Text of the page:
Districts that opt to be part of their states’ zones will select their lead partners, although state schools superintendents will play a role in vetting and approving those partners. Illinois, for example, has already selected a group of potential lead partners for districts to choose from.

Whether the turnaround approach succeeds will hinge, in large measure, on the quality of the lead partners selected to supervise the schools targeted to be turned around, Mr Guenther said.

As envisioned by Mass Insight, lead partners could be local groups dedicated to school improvement, charter-management organizations, or a group of in-house turnaround specialists who are given a wide berth to operate outside regular school district rules. Every state will have to help cultivate the lead partners, Mr. Guenther said.

Regardless of who they are, he said, all lead partners must meet four conditions. They must agree to a multiyear performance contract that holds them accountable for student outcomes in the cluster of schools they manage. They must have the authority to select principals in their schools, and the power to supervise every program or provider that brings in support services. Finally, he said, they must place a staff member at each of the schools to work alongside the principal.

“This is about building real capacity,” Mr. Guenther said. “Simply having a deputy or area superintendent in charge of a network of schools has not been sufficient to actually produce turnarounds.”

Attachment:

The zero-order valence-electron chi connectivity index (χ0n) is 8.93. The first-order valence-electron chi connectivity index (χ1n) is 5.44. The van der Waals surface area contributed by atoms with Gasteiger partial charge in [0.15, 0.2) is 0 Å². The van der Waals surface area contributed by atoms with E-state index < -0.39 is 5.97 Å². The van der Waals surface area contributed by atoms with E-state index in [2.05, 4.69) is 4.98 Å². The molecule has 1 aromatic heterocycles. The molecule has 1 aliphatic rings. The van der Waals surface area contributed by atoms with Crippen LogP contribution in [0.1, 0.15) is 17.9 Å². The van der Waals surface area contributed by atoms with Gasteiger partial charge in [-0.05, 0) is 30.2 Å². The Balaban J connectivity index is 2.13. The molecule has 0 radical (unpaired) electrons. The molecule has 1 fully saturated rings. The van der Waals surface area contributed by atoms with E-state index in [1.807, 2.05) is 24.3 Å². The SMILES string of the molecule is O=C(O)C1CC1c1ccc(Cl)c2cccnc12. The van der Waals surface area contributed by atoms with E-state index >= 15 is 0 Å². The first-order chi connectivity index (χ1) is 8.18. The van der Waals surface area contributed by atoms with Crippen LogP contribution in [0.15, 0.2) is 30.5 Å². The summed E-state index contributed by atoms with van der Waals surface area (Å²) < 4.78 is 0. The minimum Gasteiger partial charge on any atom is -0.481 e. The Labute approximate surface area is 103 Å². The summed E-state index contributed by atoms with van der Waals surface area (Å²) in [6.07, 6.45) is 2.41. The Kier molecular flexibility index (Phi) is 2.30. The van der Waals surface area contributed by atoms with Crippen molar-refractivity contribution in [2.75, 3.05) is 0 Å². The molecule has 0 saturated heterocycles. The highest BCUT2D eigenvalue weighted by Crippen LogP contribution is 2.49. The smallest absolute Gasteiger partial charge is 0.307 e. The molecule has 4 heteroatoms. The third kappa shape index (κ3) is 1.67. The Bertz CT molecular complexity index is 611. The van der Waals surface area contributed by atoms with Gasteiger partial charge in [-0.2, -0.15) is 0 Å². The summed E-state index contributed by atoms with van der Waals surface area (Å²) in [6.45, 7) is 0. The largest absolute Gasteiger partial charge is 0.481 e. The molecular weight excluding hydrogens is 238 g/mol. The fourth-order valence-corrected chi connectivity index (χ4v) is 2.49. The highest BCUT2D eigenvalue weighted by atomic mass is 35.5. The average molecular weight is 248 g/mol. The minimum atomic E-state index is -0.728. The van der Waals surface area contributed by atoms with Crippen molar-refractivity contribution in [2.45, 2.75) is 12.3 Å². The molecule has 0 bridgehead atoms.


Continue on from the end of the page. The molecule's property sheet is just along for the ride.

In Delaware, education officials are working on strategies to foster home-grown lead partners that districts and schools won’t view as outsiders, said Daniel Cruce, the state’s deputy secretary of education.

“We know there is a need for a high level of trust to do this right,” he said.

Plenty of Advice

As part of the collaboration with Mass Insight, each of the six states will receive advice and services from several national education organizations in the areas of human capital, policy, budgets, and nonacademic supports for children. Mass Insight, in combination with state-based nonprofit groups in each of the states involved, has pledged to raise $30 million to help pay for those services.

The New York City-based New Teacher Project, for example, will conduct in-depth audits of human capital in the districts that participate in their states’ partnership zones.

“We’ll be examining hiring practices, recruiting practices, development programs for teachers, evaluations, retention of top performers,” said Dan Weisberg, the group’s vice president of policy and general counsel. “It will be all of those things that matter so much in every school, but matter in spades when it comes to chronically underperforming schools.”

In Delaware, state education officials expect to target two to four schools in one or two districts for the partnership zone initially, said Mr. Cruce, who is also the chief of staff to Lillian M. Lowery, the state’s secretary of education.

Ms. Lowery, under new regulations in Delaware, will have considerable influence over how the state’s lowest-achieving schools are restructured, a condition that Mr. Guenther said will strengthen the state’s partnership zone.

Once the schools are identified, Ms. Lowery will have authority to select those that she wants to join the partnership zone, Mr. Cruce said. She will negotiate, with the local superintendents, the best turnaround options for those schools, based on data and their history.

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A version of this article appeared in the February 03, 2010 edition of Education Week as Turnaround Project Signs Six States